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快乐十分先让你赢后输:Low-cost high-efficiency system for solar-driven conversion of CO2 to hydrocarbons
Carbon dioxide electroreduction may constitute a key technology in coming years to valorize CO2 as high value-added chemicals such as hydrocarbons and a way to store intermittent solar energy durably. Based on readily available technologies, systems combining a photovoltaic (PV) cell with an electrolyzer cell (EC) for CO2 reduction to hydrocarbons are likely to constitute a key strategy for tackling this challenge. However, a low-cost, sustainable, and highly efficient PV–EC system has yet to be developed. In this article, we show that this goal can be reached using a low-cost and easily processable perovskite photovoltaic minimodule combined to an electrolyzer device using the same Cu-based catalysts at both electrodes and in which all energy losses have been minimized.
Conversion of carbon dioxide into hydrocarbons using solar energy is an attractive strategy for storing such a renewable source of energy into the form of chemical energy (a fuel). This can be achieved in a system coupling a photovoltaic (PV) cell to an electrochemical cell (EC) for CO2 reduction. To be beneficial and applicable, such a system should use low-cost and easily processable photovoltaic cells and display minimal energy losses associated with the catalysts at the anode and cathode and with the electrolyzer device. In this work, we have considered all of these parameters altogether to set up a reference PV–EC system for CO2 reduction to hydrocarbons. By using the same original and efficient Cu-based catalysts at both electrodes of the electrolyzer, and by minimizing all possible energy losses associated with the electrolyzer device, we have achieved CO2 reduction to ethylene and ethane with a 21% energy efficiency. Coupled with a state-of-the-art, low-cost perovskite photovoltaic minimodule, this system reaches a 2.3% solar-to-hydrocarbon efficiency, setting a benchmark for an inexpensive all–earth-abundant PV–EC system.
The transformation of carbon dioxide is an energy-intensive process that must involve inexpensive sources of energy and high energy efficiency while maintaining the lowest possible cost. Artificial photosynthetic systems, which are technological devices that utilize sunlight as a source of energy and water as a source of electrons to convert CO2 into energy-dense organic compounds (fuels or other carbon-based feedstocks for the chemical industry), are attractive in that context. This can be achieved using a photovoltaic (PV) cell to provide photogenerated electrons and holes to an electrochemical cell (EC) for water oxidation at the anode and CO2 reduction at the cathode. Only a few examples of such PV–EC systems have been reported, predominantly leading to high CO or formate selectivity (1?–3), and only two such systems have led to high hydrocarbons or alcohols selectivity (4, 5). Among them, the most efficient PV–EC systems have been based on costly components: A record 13% solar-to-CO conversion was achieved using a GaInP/GaInAs/Ge photovoltaic cell (3), while a 3% solar-to-hydrocarbon efficiency was reported with an iridium oxide anode coupled to a four-terminal III-V/Si tandem cell (5). Despite their unprecedented efficiency, these systems do not meet the critical requirement of using catalysts based only on earth-abundant elements and cost-efficient PV cells for large-scale use.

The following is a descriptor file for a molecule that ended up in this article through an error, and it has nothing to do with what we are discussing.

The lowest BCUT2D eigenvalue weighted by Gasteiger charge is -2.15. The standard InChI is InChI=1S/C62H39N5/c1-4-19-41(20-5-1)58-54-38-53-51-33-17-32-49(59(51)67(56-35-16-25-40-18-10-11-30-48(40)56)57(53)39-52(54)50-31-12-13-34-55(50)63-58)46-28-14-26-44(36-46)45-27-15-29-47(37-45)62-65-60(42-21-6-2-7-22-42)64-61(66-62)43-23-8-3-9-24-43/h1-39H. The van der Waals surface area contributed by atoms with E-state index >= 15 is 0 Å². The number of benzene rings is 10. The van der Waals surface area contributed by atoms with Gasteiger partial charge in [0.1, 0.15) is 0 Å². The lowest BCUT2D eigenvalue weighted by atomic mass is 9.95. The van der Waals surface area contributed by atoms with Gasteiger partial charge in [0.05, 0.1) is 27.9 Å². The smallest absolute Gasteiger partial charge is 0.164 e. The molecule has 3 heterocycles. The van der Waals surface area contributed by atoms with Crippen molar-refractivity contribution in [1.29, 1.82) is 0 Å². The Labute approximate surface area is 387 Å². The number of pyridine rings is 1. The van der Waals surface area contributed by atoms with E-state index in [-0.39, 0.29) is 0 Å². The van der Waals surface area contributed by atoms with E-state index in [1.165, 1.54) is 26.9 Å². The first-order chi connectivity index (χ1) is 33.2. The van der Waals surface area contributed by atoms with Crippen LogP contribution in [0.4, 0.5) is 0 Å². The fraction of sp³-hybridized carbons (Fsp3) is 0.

The design of a cheap and high-efficiency PV–EC system indeed requires an integrative approach that takes the four following aspects into account: (i) the development of robust CO2 reduction (CO2R) and oxygen evolution reaction (OER) electrocatalysts with low overpotentials and based on earth-abundant metals; (ii) their operation in moderate pH conditions, limiting corrosion issues and electrolyte consumption and allowing for long-term operation; (iii) their integration into an electrolyzer especially designed to maximize their efficiency and limit electrical energy losses; and (iv) the final coupling of the electrolyzer to a low-cost PV system. This approach might result in lower current densities than currently reported using catalysts operating in highly basic media (6?–8). However, such current densities are sufficient to match the current densities provided by state-of-the-art perovskite PV cells (9).
Herein, we report an electrolyzer that uses the same copper-based catalyst at both the anode and cathode and achieves CO2 reduction to hydrocarbons (ethylene and ethane) with a 21% energy efficiency. Subsequent coupling of this system to a state-of-the-art perovskite PV minimodule demonstrated a 2.3% solar-to-hydrocarbons efficiency, setting a benchmark for an inexpensive all–earth-abundant PV–EC system.